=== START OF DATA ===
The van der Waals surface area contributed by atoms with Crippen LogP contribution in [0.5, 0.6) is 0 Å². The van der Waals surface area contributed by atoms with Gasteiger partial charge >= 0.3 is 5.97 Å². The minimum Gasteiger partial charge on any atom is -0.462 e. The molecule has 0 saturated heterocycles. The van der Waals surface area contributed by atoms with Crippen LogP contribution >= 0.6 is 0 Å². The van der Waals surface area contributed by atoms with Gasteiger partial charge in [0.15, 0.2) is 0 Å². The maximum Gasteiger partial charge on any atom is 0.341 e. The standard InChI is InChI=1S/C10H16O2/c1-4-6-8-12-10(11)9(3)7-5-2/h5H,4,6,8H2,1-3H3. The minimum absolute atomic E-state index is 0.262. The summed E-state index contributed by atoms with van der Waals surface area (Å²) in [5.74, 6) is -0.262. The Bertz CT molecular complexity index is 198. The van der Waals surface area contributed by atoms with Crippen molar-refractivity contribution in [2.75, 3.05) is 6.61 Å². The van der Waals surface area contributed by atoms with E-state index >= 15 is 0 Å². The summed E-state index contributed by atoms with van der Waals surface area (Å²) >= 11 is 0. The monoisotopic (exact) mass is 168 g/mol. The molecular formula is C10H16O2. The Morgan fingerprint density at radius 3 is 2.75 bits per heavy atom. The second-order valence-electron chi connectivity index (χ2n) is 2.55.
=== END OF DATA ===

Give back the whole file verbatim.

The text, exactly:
The van der Waals surface area contributed by atoms with Crippen LogP contribution in [0.5, 0.6) is 0 Å². The van der Waals surface area contributed by atoms with Gasteiger partial charge >= 0.3 is 5.97 Å². The minimum Gasteiger partial charge on any atom is -0.462 e. The molecule has 0 saturated heterocycles. The van der Waals surface area contributed by atoms with Crippen LogP contribution >= 0.6 is 0 Å². The van der Waals surface area contributed by atoms with Gasteiger partial charge in [0.15, 0.2) is 0 Å². The maximum Gasteiger partial charge on any atom is 0.341 e. The standard InChI is InChI=1S/C10H16O2/c1-4-6-8-12-10(11)9(3)7-5-2/h5H,4,6,8H2,1-3H3. The minimum absolute atomic E-state index is 0.262. The summed E-state index contributed by atoms with van der Waals surface area (Å²) in [5.74, 6) is -0.262. The Bertz CT molecular complexity index is 198. The van der Waals surface area contributed by atoms with Crippen molar-refractivity contribution in [2.75, 3.05) is 6.61 Å². The van der Waals surface area contributed by atoms with E-state index >= 15 is 0 Å². The summed E-state index contributed by atoms with van der Waals surface area (Å²) >= 11 is 0. The monoisotopic (exact) mass is 168 g/mol. The molecular formula is C10H16O2. The Morgan fingerprint density at radius 3 is 2.75 bits per heavy atom. The second-order valence-electron chi connectivity index (χ2n) is 2.55.